4-6You were all called to travel on the same road and in the same direction, so stay together, both outwardly and inwardly. You have one Master, one faith, one baptism, one God and Father of all, who rules over all, works through all, and is present in all. Everything you are and think and do is permeated with Oneness. 7But that doesn't mean you should all look and speak and act the same. Out of the generosity of Christ, each of us is given his own gift. (Eph. 4:4-7)
Paul takes a few sentences in this chapter to advise us of some very important "way-finding" in our Christian walk. He opens with the idea that none of us should be idle in our walk - not sitting around on our hands doing nothing for Christ, never growing, but becoming stagnant. He reminds us that our walk should not be one of "fits and starts", with little movements here and there, but a consistent and vital walk with Christ. In the passage above, he begins to reiterate that we have traveling companions in our journey - all going the same direction, traveling the same road. Having that in mind, let's explore a little about "walking together".
To begin with, we are traveling the same road - there is no "unique" path to God. If someone ever tells you that "their" revelation of God is better than someone else's and that it is the only path you can follow, beware! There may be a hint of issues ahead if you follow that pathway! We also are moving in the same direction - not pulling against each other, derisive in our attitude. There is more than a unity of action, but a unity of spirit that motivates that action. This is what Paul refers to as both the outward and inward commitment to staying together - united in our purpose, united in our focus, united in our progress.
The church is notorious for having little groups of people here and there, some moving one direction, others moving another. We limit our effectiveness as a congregation of believers if we allow this lack of unity to exist too long. God doesn't receive glory when we are all out of step with each other - doing our own thing oblivious to the call to reach others that God has placed in our lives.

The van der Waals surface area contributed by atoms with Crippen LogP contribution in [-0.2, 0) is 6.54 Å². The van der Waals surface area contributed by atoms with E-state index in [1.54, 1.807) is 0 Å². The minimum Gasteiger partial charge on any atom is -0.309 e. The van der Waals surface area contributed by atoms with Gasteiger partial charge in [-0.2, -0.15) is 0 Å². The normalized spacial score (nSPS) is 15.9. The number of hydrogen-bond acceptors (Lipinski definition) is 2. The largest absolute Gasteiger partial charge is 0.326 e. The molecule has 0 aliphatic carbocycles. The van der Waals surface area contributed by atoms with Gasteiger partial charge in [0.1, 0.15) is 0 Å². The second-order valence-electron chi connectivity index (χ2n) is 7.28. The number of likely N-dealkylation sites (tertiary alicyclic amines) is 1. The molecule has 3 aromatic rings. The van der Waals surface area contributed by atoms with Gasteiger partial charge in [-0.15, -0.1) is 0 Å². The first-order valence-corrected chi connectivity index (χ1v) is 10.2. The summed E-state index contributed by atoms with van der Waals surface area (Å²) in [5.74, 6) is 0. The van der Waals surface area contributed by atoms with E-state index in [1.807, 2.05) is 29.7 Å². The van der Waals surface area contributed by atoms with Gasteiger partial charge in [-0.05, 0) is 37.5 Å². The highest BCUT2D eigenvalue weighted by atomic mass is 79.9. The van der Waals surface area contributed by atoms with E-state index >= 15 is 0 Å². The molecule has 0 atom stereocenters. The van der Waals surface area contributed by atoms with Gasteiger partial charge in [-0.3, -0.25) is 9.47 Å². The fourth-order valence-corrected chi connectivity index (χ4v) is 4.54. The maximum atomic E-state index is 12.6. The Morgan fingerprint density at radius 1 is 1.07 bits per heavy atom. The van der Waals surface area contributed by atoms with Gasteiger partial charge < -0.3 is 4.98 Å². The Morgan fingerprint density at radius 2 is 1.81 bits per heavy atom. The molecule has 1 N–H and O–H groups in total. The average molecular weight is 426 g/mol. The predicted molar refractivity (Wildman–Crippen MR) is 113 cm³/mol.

The most telling part of this passage is Paul's announcement that we don't need to be "cookie cutter" Christians - all looking alike, speaking alike, etc. We have a uniqueness of character that makes us perfect for the position we have in the Body of Christ. It is those uniquenesses that God uses to reach out to others who "connect" with those spiritual attributes, natural talents, and life experiences that are similar to their own. It is what helps us to "bond" in the Body of Christ - becoming a cohesive group, full of power and purpose in Christ.
For many of us, we consider our "uniqueness" as something that is "odd" or perhaps not really "worthy" of much attention. In our Bible Study last evening, one woman shared how really awesome it is having the account of Christ's life on earth recorded for us from four different vantage points. What Matthew, Luke, John, and Mark give us is a similar account, but each with specific observations that are unique to the "vantage point" of that disciple. We each have a different "vantage point" that we viewed life from prior to coming to Christ - that vantage point presents us with tremendous ministry opportunities now that we are on the pathway with other disciples in Christ.
So, as we journey together, we must learn to appreciate the various differences of those on this journey with us. We must not try to conform to some "mold" that another may try to impose upon us - we are free to be exactly who God has made us to be in his tremendous grace and love. I know that there is an old adage, "Variety is the spice of life." In the church, variety is the very thing that accomplishes the ministry God intends through the local assembled Body of Christ - men and women of every background, reaching other men and women of similar backgrounds. So, let your "uniqueness" shine today!